Connected Contests in the post-classical world
Welcome to our website!
Connected Contests is an evolving online research tool to facilitate the study of agonistic networks in the ancient, post-classical world. It is part of a wider research project on the history of athletic and other agonistic festivals from 300 BC-AD 300 (see above under about). This website aims to provide an intuitive database of the many contests of the Greek world, and of the athletes, performers, and other participants in these contests.
How to use the database and the interactive map?
The quickest way of consulting the database is by clicking on Search Database (click top right in the menu bar). Hovering over the 'Search Database' button will give you the option to search within Events, Persons, Festivals, and Disciplines within our database. Using the 'Advanced Search' option allows for additional search options. As of January 2021, most fields have an autocomplete option to help you find an athlete, festival, region, prosopographic entry, etc. that is in our database. You can download a CSV file with the results. You may also consult the individual databases (see the dropdown menu under 'Database' in the horizontal menubar) which may take some time to load - we are working on that.
You can also take a look at the first version of our geographically and chronologically determined distribution map. The map shows cities in the ancient world where festivals were organised. Sliding the bar below the map allows you to see the chronological development and popularity of the cities and their festivals. By clicking the red bulbs you will see which festivals were hosted by this particular city, how many known participants it attracted, and the names of the athletes and musicians that were born in that particular city. We are working on improving the functionality of the map, i.a. by creating a map that shows the result of any query you might run.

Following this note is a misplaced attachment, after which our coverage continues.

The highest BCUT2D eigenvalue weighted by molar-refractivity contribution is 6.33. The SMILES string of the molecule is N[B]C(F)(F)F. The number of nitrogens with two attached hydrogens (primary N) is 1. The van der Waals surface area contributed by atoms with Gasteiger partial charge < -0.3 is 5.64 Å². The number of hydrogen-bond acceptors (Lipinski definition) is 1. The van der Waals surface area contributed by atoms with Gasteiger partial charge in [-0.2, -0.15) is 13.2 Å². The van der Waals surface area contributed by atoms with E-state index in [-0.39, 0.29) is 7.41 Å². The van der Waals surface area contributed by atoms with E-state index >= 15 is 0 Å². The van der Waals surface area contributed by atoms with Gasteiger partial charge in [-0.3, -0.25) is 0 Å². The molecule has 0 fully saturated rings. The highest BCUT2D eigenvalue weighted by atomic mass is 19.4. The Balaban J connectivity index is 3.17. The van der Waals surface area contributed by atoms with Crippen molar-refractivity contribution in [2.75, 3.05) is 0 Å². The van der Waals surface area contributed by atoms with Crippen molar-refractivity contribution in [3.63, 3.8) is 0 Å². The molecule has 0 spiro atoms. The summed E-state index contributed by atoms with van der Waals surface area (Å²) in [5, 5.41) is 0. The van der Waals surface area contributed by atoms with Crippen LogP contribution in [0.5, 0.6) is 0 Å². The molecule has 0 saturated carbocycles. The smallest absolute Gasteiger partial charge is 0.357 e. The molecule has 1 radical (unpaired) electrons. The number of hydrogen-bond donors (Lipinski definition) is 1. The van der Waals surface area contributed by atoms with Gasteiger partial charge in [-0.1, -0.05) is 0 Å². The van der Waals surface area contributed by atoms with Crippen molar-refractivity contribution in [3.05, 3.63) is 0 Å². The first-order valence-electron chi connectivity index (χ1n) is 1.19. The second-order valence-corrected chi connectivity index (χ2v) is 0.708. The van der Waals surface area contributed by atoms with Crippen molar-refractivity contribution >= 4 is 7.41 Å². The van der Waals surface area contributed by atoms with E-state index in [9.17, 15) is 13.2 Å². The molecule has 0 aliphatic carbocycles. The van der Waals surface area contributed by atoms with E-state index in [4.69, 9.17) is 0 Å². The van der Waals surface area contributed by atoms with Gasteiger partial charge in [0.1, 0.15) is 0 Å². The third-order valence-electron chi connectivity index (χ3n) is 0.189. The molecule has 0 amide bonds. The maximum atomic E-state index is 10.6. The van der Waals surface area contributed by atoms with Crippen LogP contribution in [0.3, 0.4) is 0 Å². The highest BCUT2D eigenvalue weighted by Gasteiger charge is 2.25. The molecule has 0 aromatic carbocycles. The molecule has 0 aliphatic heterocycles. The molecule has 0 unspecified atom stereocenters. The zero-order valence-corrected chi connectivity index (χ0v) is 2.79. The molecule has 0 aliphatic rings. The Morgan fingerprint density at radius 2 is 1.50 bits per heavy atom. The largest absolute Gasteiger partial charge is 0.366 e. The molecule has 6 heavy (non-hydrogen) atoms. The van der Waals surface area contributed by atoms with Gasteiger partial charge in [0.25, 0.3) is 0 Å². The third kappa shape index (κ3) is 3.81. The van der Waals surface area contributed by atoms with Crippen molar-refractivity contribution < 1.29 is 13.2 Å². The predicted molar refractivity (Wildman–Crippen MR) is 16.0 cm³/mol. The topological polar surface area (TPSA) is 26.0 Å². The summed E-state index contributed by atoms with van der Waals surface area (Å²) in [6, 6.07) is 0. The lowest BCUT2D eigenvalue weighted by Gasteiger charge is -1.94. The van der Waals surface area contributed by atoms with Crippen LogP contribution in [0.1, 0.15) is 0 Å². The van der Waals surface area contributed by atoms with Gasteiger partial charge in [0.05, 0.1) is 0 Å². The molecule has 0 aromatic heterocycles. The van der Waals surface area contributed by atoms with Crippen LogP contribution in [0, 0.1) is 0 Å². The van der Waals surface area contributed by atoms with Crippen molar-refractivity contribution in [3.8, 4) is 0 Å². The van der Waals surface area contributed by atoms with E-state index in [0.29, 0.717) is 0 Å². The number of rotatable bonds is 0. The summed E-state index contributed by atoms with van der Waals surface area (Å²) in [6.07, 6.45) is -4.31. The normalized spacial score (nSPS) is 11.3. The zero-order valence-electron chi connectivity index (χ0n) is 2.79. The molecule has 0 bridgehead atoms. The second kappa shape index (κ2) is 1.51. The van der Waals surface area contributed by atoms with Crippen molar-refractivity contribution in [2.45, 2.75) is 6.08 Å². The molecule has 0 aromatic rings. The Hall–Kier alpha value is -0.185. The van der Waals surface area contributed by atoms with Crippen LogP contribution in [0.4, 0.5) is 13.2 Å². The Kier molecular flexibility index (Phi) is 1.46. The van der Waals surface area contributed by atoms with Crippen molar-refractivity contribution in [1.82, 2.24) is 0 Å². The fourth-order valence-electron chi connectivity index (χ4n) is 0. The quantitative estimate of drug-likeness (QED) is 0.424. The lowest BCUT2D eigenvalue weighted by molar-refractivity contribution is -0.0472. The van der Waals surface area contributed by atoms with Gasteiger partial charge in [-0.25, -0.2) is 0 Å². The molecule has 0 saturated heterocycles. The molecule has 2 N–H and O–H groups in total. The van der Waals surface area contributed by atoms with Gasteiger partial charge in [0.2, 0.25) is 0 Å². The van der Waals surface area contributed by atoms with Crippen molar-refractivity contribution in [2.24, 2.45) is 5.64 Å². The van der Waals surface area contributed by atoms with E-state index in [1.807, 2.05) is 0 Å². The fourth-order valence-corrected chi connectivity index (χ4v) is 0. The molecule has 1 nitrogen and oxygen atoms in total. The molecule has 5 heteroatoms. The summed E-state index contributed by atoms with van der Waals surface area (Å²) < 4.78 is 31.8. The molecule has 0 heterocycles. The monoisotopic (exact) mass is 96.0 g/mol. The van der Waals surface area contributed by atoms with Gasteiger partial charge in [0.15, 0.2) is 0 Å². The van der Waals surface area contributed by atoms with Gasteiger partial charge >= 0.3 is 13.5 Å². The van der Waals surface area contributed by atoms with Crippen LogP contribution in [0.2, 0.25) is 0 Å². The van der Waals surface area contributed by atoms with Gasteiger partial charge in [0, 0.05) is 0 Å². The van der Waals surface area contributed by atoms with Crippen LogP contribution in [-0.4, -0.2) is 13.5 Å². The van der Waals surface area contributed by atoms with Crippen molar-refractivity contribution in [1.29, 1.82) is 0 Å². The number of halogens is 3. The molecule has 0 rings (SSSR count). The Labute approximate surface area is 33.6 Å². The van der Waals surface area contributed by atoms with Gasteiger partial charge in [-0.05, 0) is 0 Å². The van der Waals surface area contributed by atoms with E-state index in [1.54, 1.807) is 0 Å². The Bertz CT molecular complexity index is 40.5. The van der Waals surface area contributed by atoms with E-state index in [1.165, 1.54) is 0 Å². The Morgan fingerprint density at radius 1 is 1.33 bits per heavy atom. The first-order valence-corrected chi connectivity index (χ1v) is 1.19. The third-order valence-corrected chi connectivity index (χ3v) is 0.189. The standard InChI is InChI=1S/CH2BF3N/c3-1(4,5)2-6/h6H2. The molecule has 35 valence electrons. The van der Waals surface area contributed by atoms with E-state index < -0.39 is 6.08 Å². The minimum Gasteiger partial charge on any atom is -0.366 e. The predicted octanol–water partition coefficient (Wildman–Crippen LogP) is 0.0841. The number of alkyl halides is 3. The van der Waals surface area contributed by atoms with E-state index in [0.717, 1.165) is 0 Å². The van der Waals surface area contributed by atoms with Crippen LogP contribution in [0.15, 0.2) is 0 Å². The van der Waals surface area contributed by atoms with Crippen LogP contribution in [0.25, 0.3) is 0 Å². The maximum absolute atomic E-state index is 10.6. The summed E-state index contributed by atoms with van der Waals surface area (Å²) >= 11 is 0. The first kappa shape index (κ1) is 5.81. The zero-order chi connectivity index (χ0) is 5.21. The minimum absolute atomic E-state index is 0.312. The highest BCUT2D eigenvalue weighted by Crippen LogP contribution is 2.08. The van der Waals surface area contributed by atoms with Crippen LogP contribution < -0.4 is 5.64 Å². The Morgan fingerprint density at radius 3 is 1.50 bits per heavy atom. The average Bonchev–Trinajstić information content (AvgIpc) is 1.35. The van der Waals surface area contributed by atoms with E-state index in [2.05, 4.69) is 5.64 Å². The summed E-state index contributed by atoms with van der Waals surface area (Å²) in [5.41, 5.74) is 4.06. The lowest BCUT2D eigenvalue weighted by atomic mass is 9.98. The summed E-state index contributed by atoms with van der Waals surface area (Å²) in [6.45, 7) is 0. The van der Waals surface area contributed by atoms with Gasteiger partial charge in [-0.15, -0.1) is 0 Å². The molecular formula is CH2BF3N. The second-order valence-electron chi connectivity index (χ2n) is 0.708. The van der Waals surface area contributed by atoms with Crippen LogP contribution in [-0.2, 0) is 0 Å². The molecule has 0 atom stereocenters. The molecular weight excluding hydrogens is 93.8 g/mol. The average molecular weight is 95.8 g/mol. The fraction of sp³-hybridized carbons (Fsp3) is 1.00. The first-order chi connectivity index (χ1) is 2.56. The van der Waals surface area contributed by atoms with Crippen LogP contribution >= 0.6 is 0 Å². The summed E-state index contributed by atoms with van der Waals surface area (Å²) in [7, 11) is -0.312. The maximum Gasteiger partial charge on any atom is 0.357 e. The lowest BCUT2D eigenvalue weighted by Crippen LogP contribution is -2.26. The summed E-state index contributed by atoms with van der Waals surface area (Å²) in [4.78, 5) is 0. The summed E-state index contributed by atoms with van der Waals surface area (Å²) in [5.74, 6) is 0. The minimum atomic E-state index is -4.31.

What is in the database?
The database is compiled from modern collections and catalogues with the aim of making these specialist data available as an accessible and public tool for further studies and network analyses of athletes and their role in connecting the Mediterranean. At this moment (summer 2021) we have entered a little over 2700 individuals with a little over 6000 events (either victories or attestations of someone competing in/attending a festival). The database i.a. includes the following individuals:
- the Isthmionikai - which we have based on Andrew Farrington's Isthmionikai: a catalogue of Isthmian victors (2012)
- the Pythonikai (collected by Jean-Yves Strasser, 2001), Aktionikai, and Capitolionikai (based on Caldelli's L'Agon Capitolinus (1993)
- the more than 1,000 Olympian victories (corresponding to over some 800 Olympian victors) collected by Luigi Moretti (1957)
- the final Nemeonikai were added in the spring of 2021, thus completing all known victors of the periodos. We are currently working on adding the non-Nemea victories of the Nemeonikai to the database.
- different datasets of the various members of the Connecting the Greeks project, including for instance a number of competitors associated with Hellenistic dynasties
How to contribute?
We aim to make this website available as an evolving open-access tool. Approved users will be able to edit or add records. Individual users will soon be able to leave comments. We have made agreements for collaboration and data-sharing with a number of international colleagues and we welcome further offers of collaboration. Please contact us via the address below.